Other than increasing sales tax on food and gas, SB 2001 also re-establishes the dependent child tax exemption that was lost due to the reformation of federal taxes. The bill ensures that about $60 million is returned to Utah taxpayers with dependents in the home, and checks are scheduled to be sent to residents in the first part of the year.
The bill also creates an earned income tax credit for the “working poor” as well as creates tax breaks for residents on Social Security. Residents who are on the lower end of Social Security will have additional tax breaks that will ensure their income is virtually free of income tax.
While some additional services will be taxed, manufacturing and mining equipment will be exempt to help spur the economy, Last said. The tax policies were designed to avoid taxing at multiple levels.
SB 2001 also “holds public education harmless,” Vickers said, by removing the constitutional earmark on income tax, bringing money back from higher education into public education, and replacing income tax revenue with sales tax revenue.
Vickers said he can understand why people are signing the referendum, but he believes the talking points have become muddled.
“People are being enticed to sign a referendum they really don’t know the truth about,” he said. “I don’t blame people for wanting to sign the referendum. I understand. But the challenge is they might be focusing on one aspect. They’re not looking at the overall aspect of what it does and the positive things it does for the state.”
While sales tax on food does hurt the poor, taxpayers don’t realize they’re already paying sales tax on most of the things they buy in a grocery store.
Groceries — such as meat, potatoes, bacon and cheese — are already taxed at the state rate of 1.75%, not including local tax, he said. The bill raises the sales tax to 4.85% but only on groceries. To offset that, money is given back to those who qualify.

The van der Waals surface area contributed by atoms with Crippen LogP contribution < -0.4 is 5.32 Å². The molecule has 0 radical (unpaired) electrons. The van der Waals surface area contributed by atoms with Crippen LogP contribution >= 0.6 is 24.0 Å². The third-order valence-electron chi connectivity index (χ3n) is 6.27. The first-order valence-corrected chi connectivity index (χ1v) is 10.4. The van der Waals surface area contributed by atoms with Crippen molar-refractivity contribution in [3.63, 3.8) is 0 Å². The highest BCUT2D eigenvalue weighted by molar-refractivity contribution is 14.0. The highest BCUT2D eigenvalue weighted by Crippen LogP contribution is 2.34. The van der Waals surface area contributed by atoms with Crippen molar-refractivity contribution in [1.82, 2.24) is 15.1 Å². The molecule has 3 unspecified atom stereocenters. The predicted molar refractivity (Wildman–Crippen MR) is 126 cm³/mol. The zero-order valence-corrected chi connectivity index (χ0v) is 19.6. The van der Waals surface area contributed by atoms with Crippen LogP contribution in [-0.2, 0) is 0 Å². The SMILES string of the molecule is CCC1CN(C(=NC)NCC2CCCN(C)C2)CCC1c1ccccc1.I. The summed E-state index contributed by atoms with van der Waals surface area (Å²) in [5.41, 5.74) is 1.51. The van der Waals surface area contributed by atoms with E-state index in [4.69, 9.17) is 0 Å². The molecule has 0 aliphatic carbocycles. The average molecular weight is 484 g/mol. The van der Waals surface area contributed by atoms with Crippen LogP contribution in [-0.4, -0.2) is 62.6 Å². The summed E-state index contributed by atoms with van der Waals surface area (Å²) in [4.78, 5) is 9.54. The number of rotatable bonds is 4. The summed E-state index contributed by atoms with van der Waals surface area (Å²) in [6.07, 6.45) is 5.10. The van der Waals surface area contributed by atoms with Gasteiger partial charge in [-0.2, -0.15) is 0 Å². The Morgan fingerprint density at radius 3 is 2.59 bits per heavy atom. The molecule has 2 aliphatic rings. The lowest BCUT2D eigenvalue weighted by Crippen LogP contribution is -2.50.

Furthermore, the gas tax is a dying tax, Vickers argued. Urban areas of the state require funds for construction and maintenance, and rural parts of Utah are looking for funds to support roadway maintenance. The legislature is struggling to find the money to provide for the state’s needs. Legislators are looking for a way to fund transportation.
Legislators spent thousands of hours debating, researching and going through the process to offer solutions to current and future problems, Vickers said. But he believes all of their work is being undone because of inaccurate information. Vickers has urged residents to look at the overall structure of the bill, take the time to understand its different aspects and “get educated.”
“If they have gone through what I’ve gone through to determine if the bill is a good bill or not, and then they make a different choice than I do, that’s fine,” he said. “That’s not a problem.”
Last told St. George News the biggest hurdle has been communicating such complicated legislation to taxpayers in a way that is concise and understandable. This challenge has been amplified with the involvement of social media.
“Social media has changed the world as we know it, and I think, as a legislature, we’re going to have to realize that when we take on complicated and big policy issues, messaging it is going to have to be a really important part of the process,” he said.
Social media, Last said, has the ability to reach a large number of people quickly — even instantly — and often when a negative aspect of the bill goes out, that’s what gets heard. After their initial exposure, he said, it can be hard to change people’s minds.
The legislature isn’t set up to take a message to the public, Last said, because it doesn’t have the structure to do so. The governor’s office has more capability to deliver messages to residents, and some people, he argued, have suggested that the governor should have been a little bit more involved in the messaging.
Election officials have until March 17 to collect and verify more than 115,869 signatures. If volunteers collect the minimum necessary amount of signatures, the tax bill will be put on hold until residents vote on the legislation in November.